Developing country status: Those sound much
Published : Tuesday, 27 March, 2018 at 12:00 AM Count : 1127
Prevailing reality enables us to ascertain what is to be done. If the reality is misjudged or undervalued the things get happened opposite which we do not desire. But, if coming or would be reality is comprehended well there is a possibility to make a history of success and of defying fear and hesitation. The history of our liberation war, history of our erecting the Padma Bridge, the history of shouldering eight mega projects and history of fighting terrorism and rise of the people against war criminals give us lesson. Every light is having with its shadow. But why some of us scholarly are giving more weight on the shadow of our graduation from LDC to developing country status? Why are not they counting our inherently entrenched vigour with emotional uplift? This graduation will bring a lot of opportunities for us and quite a few challenges as well. There will be benefits but there will be costs to pay also. Our vigour will overcome these challenges for a smooth graduation process. When we were in LDCs, our mind set and national efforts and arrangement were designed accordingly for getting concessional help. But graduation process will bring psychological boost. That will be translated into real works and planning. Economists argue the new status will help in branding Bangladesh. Investors will get a new vista in the country given its strength in certain areas such as the size of the Gross Domestic Product (GDP), exports and population compared to other LDCs.
These will help Bangladesh's credit worthiness which is reflected through better credit rating. Bangladesh will have more opportunities for taking commercial loans from the international market at a competitive interest rate. Such branding will help it to mobilise resources from the global market through sovereign bond. The private sector will also have the opportunity to generate capital from the global financial market. Albeit Bangladesh has to recur the cost of development finance and higher debt servicing liabilities. The graduation will cease the facilities to access to concessional finance for LDCs. But credit is not small here. Bangladesh has changed herself from an aid-dependent country into a trade dependent one over the years.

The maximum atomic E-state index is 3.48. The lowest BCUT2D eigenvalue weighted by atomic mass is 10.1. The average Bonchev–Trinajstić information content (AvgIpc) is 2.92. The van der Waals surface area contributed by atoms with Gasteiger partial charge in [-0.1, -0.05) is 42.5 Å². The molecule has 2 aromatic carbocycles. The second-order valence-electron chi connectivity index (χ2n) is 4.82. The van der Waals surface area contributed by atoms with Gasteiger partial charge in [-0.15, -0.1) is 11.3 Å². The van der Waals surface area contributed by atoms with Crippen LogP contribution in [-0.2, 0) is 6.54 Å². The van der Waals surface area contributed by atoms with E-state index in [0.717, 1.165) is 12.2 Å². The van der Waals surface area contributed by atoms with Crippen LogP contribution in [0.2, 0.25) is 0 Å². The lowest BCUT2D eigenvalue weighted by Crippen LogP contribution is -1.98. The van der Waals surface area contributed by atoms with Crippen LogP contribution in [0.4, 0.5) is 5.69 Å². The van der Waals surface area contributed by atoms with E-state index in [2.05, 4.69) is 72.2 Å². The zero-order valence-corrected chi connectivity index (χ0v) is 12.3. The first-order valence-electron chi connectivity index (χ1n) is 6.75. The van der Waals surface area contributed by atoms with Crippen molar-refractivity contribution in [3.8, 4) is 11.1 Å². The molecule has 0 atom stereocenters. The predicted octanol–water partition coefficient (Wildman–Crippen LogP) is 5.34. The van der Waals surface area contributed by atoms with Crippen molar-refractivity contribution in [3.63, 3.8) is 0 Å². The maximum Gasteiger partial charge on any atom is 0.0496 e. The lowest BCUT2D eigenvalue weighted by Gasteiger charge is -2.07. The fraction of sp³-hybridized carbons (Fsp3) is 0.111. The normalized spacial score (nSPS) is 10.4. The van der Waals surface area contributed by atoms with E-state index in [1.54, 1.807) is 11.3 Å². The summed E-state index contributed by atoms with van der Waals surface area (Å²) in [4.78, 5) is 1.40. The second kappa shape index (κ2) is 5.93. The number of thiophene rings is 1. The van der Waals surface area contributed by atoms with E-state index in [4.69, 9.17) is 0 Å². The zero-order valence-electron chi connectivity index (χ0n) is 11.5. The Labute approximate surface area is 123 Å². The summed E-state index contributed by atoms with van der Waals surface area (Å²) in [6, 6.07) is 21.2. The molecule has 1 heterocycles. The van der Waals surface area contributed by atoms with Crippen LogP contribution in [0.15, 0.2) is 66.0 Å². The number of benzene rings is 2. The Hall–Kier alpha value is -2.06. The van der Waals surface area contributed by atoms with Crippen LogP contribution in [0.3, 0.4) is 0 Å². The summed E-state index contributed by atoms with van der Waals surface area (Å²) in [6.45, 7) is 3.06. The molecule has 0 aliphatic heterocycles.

However, the role of official development assistance for poverty alleviation and other social securities cannot be avoided. As a lower middle income country, Bangladesh is no more eligible for low interest loans. Dr Fahmida Khatun of CPD wrote that after graduation, Bangladesh has to go for blended finance that includes loans from the development institutions and other sources with a high interest rate, and shorter repayment period. However Bangladesh should also explore more resources from institutions such as the Asian Infrastructure Investment Bank (AIIB), New Development Bank (NDB) and other commercial sources. Bangladesh's major challenge will be to face "preference erosion" due to the LDC graduation. Bangladesh is entitled to have duty-free access to the European market under the "Everything but Arms" initiative. This is a huge opportunity for the country as more than 60 per cent of its exports go to the European market. Except for the apparel exports to the USA, Bangladesh receives duty-free market access for all products in all developed countries. Even some developing countries such as India provide duty free market access for all products. She said, due to graduation, Bangladesh will lose about 8 per cent of its total exports because of the imposition of additional tariff on the exports by 6.7 per cent without a preferential treatment.